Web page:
Best-selling crime author, Agatha Christie, hailed from Torquay in Devon, on England’s southwest coast. Literary fans can follow in her footsteps and see many of her favourite haunts on a trip to Torquay.
On the 15th September 1890, Agatha Mary Clarissa Miller was born in Barton Road, Torquay. During her lifetime, she become one of the most prolific British crime writers, penning 79 crime novels (plus 19 plays and six romantic novels, under the name Mary Westmacott.)
Many people love following in the literary footsteps of their favourite writers and it’s no exception with Agatha Christie. The annual Agatha Christie Week takes place in September, to coincide with her birthday, and there are lots of events, activities and tours to enjoy in Torquay.
But even if you can’t visit at the time of the celebrations, there’s plenty to see on a trip in your own time. There are a wide variety of places in the town, for example, that were connected with the novelist and her writing. Many of these literary landmarks are identified with blue plaques and, in 1990, Agatha’s centenary year, the Agatha Christie Mile was created, which marks out 11 locations on a one mile route around Torquay. A free copy of the leaflet outlining the Agatha Christie Mile is available from the Tourist Information Centre.
The church where Agatha was baptised, All Saints Church in Torre, is usually open to visitors and they often have guided tours available too. It’s located a short walk from her childhood home in Barton Road and is the church which Agatha attended regularly during her childhood.
Agatha met Lt. Archie Christie, her first husband, in Torquay. They got married on December 24th 1914 and spent their honeymoon night at the Grand Hotel in Torquay. Located on the sea front, the four star hotel is still in existence today and certainly lives up to the grand part of its name. Even if you’re not staying there, it’s definitely worthwhile popping in for morning coffee or afternoon tea, or to enjoy light refreshments in the Compass Lounge and Bar, which has spectacular views across the bay.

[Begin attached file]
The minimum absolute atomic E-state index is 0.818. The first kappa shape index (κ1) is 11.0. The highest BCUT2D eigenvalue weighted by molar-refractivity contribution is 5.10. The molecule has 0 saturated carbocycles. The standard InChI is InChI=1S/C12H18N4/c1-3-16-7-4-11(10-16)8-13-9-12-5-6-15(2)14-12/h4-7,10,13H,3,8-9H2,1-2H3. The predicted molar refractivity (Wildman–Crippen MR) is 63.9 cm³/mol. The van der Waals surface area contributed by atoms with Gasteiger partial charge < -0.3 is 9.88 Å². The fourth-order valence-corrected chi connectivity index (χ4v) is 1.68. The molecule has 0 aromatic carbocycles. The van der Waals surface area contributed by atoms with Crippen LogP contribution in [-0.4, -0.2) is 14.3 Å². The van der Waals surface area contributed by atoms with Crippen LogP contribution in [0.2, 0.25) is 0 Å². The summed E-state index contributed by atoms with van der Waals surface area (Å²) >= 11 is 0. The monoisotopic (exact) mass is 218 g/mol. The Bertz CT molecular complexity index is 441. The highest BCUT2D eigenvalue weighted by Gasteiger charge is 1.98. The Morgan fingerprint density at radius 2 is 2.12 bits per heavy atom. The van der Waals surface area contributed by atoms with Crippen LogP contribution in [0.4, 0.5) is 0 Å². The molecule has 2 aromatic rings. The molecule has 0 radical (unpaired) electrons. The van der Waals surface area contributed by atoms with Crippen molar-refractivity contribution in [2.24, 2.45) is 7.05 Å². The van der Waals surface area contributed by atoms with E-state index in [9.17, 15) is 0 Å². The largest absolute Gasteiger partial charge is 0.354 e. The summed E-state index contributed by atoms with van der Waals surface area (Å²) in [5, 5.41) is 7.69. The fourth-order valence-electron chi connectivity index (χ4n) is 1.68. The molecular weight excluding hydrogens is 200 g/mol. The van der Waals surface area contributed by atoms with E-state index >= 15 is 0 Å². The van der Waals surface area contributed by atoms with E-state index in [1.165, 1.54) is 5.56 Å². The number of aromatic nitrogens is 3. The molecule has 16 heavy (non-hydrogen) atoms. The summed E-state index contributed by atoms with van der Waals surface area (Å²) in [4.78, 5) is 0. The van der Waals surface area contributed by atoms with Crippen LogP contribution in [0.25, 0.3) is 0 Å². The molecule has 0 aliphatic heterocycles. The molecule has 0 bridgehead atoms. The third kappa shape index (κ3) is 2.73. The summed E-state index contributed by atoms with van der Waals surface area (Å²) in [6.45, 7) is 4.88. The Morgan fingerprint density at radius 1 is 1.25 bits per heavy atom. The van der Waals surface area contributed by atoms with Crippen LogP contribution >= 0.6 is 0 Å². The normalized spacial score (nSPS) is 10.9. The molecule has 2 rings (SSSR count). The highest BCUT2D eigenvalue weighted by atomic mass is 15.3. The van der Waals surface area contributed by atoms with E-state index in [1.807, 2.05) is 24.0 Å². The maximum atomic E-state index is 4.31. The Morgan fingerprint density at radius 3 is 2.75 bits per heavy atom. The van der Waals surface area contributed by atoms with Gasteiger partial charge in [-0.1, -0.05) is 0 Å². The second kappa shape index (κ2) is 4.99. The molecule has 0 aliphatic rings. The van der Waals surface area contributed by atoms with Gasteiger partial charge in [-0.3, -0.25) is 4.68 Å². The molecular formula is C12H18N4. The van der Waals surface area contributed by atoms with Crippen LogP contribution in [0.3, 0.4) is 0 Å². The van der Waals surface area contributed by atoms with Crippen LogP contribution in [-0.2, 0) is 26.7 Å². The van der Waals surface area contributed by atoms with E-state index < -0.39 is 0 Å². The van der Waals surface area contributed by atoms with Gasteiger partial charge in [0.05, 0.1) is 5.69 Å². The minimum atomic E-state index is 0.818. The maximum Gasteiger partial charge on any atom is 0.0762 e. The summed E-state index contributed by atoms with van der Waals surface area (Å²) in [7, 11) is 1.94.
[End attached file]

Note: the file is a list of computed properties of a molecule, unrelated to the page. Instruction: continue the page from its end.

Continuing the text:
After their wedding, Archie had to go straight back to war and Agatha worked as a nurse for the Red Cross Hospital, based in Torquay’s Town Hall. She later trained as a pharmacist, which helped with her crime novelist career, as she gained experience about the effects of poisons.
Agatha also gained inspiration for her novels from her life’s encounters. And It was even in Torquay that she gained inspiration for the popular Belgian detective, Hercule Poirot, whilst the town was home to German occupied Belgium refugees during 1915.
The Torquay Museum is a good place to head to for learning more about Agatha’s life. They have an exhibition dedicated to Agatha which includes items such as personal photos from her early years, to late life notebooks, original manuscripts and first editions of her many books. They also have some of the clothes worn by actress Joan Hickson in her adaptations of Agatha’s books, where she played the famous detective, Miss Marple.
The Imperial Hotel in Torquay, another large hotel in the town, is featured in the first chapter of the novel, Peril at End House. In its time, the hotel was grand and Agatha is likely to have attended social events here. It seems to have held a degree of interest for her, as it was also the setting for the last chapter of Sleeping Murder, which was also the last mystery starring Miss Marple.
There are many more fascinating Agatha Christie sites to enjoy on a tour of Torquay, and fans of her suspenseful crime fictions will enjoy spotting memorable places and learning more about the landmarks and people that influenced this talented, highly productive writer.
The 2010 Agatha Christie Week will take place from 12th-19th September 2010.
The Torquay Museum
529 Babbacombe Road
Written by Rachel Newcombe for EuropeUpClose.com